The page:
Pros and Cons of Ola, Uber...

By Ashwin Tombat
01 May 2017 13:13 IST

Let me say at the very outset, I know some very good and decent taxi operators. These people are polite, very helpful, and never overcharge. But the operative word is 'some'. A much larger number of taxi operators in Goa are the exact opposite.

That is why an online petition on http://www.change.org, started by an NRI of Goan origin Mahesh Sardesai and addressed to Chief Minister Manohar Parrikar, seeking the entry of Ola and Uber cab services in Goa, has gone viral and gathered thousands of signatures. It has zeroed in on the immense resentment that many Goans and regular visitors to this state have — often for very good reasons — against the taxis that operate in Goa.

The taxi operators' unions (which the tourist trade calls the taxi mafia) had raised hell when Ola tried to set up operations in the state in February 2014. A two-day taxi strike brought tourist activity to a standstill, and the government caved in. Emboldened by this, they have gone on strike twice more, to effectively end government efforts to make meters in cabs compulsory.

Taxi operators could be justifiably afraid of large aggregator companies. But to refuse to operate by meter? That's sheer greed and arrogance.

But their mendacity does not end here. They refuse to allow coaches to transport guests from hotels. They threaten, abuse and even attack. Many of Goa's taxi operators, especially those who operate from hotels, behave exactly like a mafia.

 

So they should not be surprised that not just tourists and people in the travel trade, but Goa's ordinary people are thoroughly fed up with their goonda tactics. Goa's 7,000 tourist taxis have succeeded in the past in making the government concede their most ridiculous demands, but they must realise that if public opinion is against them and if the government is determined to change things, there is little they can do.

For example, when the Railway workers went on strike in 1974 and the local trains were not moving, the state government simply passed an order permitting all private and goods vehicles to carry paying passengers till further notice. Thousands of cars, buses, pick-up trucks and lorries ferried millions of Mumbai-kars to work, making money in the bargain, as well as effectively neutralising the effect of the Rail strike. The government could do something similar in Goa, if the taxi operators threaten another strike, if and when meters are made compulsory.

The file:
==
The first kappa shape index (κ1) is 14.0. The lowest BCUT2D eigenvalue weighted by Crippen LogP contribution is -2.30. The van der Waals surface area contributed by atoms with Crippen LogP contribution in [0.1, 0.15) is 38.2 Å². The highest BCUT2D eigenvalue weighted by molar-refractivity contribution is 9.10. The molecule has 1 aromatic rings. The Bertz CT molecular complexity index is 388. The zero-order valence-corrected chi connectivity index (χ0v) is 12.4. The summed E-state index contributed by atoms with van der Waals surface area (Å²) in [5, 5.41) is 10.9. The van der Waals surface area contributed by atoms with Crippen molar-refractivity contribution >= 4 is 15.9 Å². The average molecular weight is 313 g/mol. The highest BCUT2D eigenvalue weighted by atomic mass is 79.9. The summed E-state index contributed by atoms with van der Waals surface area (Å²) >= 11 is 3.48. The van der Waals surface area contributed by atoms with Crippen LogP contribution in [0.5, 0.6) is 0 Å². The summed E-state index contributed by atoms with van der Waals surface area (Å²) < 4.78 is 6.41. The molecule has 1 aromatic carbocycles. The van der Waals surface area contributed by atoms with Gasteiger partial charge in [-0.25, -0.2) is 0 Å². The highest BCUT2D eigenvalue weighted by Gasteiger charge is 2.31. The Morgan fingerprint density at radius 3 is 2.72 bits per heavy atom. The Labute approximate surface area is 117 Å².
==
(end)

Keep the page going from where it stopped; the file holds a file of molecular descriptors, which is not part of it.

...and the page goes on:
Does that mean I support the petition? Here, I am not quite so sure.

We must be careful what we wish for. Aggregator services like Ola and Uber have faced strong opposition from regular taxi operators not just in Goa, where the latter's 'Jungle Raj' rules, but even in places like Mumbai, where cabbies go strictly by the meter, and internationally, in Paris and Berlin.

Ola and Uber taxi operators themselves have gone on strike against the company in Delhi and Bangalore, owing to inordinately long working hours and steep reduction in incentives.

More important, Goa already has too many taxis. Ola and Uber will mean a further geometric increase. Bangalore had 53,000 registered taxis in 2013-14 which doubled to 1.13 lakh by October 2016. The numbers of taxis in Delhi has doubled in the last two years to 80,000. Ola and Uber will bring in not only taxis from outside, but operators as well...

It's very important to teach Goa's taxi drivers some basic human courtesy, apart from the need to go by meter. But let us consider not just the pros but also the cons of bringing in the big boys like Ola and Uber very carefully, before we do it.

Blogger's Profile

Ashwin Tombat

Ashwin Tombat has been the Editor of Gomantak Times and Herald. Worked as an Associate Editor of national magazine Gentleman in Mumbai, before shifting to Goa. Loves sailing, also participates in Marathons. Has worked as an activist in students's union and trade unions in Maharashtra. Also an artist of Street Theatre during student days.

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